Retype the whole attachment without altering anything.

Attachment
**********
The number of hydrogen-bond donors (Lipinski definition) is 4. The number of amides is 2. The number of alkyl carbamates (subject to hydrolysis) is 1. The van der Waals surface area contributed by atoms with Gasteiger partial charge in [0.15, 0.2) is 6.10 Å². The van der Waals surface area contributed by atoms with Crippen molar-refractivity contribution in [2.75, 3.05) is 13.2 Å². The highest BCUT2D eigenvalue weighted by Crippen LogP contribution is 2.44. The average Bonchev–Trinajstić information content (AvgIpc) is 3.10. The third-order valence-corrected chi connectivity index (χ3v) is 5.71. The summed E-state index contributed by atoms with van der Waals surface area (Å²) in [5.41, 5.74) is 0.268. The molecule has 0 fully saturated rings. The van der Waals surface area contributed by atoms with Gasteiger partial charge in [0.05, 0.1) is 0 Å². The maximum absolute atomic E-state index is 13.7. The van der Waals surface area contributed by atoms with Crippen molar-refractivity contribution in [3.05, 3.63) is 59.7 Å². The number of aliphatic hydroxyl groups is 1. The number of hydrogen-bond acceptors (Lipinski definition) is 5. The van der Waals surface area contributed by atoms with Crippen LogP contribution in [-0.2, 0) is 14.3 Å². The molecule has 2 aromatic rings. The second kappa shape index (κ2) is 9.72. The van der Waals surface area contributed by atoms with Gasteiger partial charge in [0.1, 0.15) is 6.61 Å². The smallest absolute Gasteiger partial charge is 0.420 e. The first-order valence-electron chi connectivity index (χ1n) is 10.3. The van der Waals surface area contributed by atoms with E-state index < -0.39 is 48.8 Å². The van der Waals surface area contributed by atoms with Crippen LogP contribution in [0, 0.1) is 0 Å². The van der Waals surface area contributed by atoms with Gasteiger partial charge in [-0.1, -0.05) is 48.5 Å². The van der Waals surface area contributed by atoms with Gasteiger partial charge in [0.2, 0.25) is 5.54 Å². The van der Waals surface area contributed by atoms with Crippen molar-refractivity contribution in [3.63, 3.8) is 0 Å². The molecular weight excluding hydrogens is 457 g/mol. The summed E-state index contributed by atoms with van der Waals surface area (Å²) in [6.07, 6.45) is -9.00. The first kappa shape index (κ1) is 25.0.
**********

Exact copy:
The number of hydrogen-bond donors (Lipinski definition) is 4. The number of amides is 2. The number of alkyl carbamates (subject to hydrolysis) is 1. The van der Waals surface area contributed by atoms with Gasteiger partial charge in [0.15, 0.2) is 6.10 Å². The van der Waals surface area contributed by atoms with Crippen molar-refractivity contribution in [2.75, 3.05) is 13.2 Å². The highest BCUT2D eigenvalue weighted by Crippen LogP contribution is 2.44. The average Bonchev–Trinajstić information content (AvgIpc) is 3.10. The third-order valence-corrected chi connectivity index (χ3v) is 5.71. The summed E-state index contributed by atoms with van der Waals surface area (Å²) in [5.41, 5.74) is 0.268. The molecule has 0 fully saturated rings. The van der Waals surface area contributed by atoms with Gasteiger partial charge in [0.05, 0.1) is 0 Å². The maximum absolute atomic E-state index is 13.7. The van der Waals surface area contributed by atoms with Crippen molar-refractivity contribution in [3.05, 3.63) is 59.7 Å². The number of aliphatic hydroxyl groups is 1. The number of hydrogen-bond acceptors (Lipinski definition) is 5. The van der Waals surface area contributed by atoms with Crippen LogP contribution in [-0.2, 0) is 14.3 Å². The molecule has 2 aromatic rings. The second kappa shape index (κ2) is 9.72. The van der Waals surface area contributed by atoms with Gasteiger partial charge in [0.1, 0.15) is 6.61 Å². The smallest absolute Gasteiger partial charge is 0.420 e. The first-order valence-electron chi connectivity index (χ1n) is 10.3. The van der Waals surface area contributed by atoms with E-state index < -0.39 is 48.8 Å². The van der Waals surface area contributed by atoms with Crippen LogP contribution in [0, 0.1) is 0 Å². The van der Waals surface area contributed by atoms with Gasteiger partial charge in [-0.1, -0.05) is 48.5 Å². The van der Waals surface area contributed by atoms with Gasteiger partial charge in [0.2, 0.25) is 5.54 Å². The van der Waals surface area contributed by atoms with Crippen molar-refractivity contribution in [3.63, 3.8) is 0 Å². The molecular weight excluding hydrogens is 457 g/mol. The summed E-state index contributed by atoms with van der Waals surface area (Å²) in [6.07, 6.45) is -9.00. The first kappa shape index (κ1) is 25.0.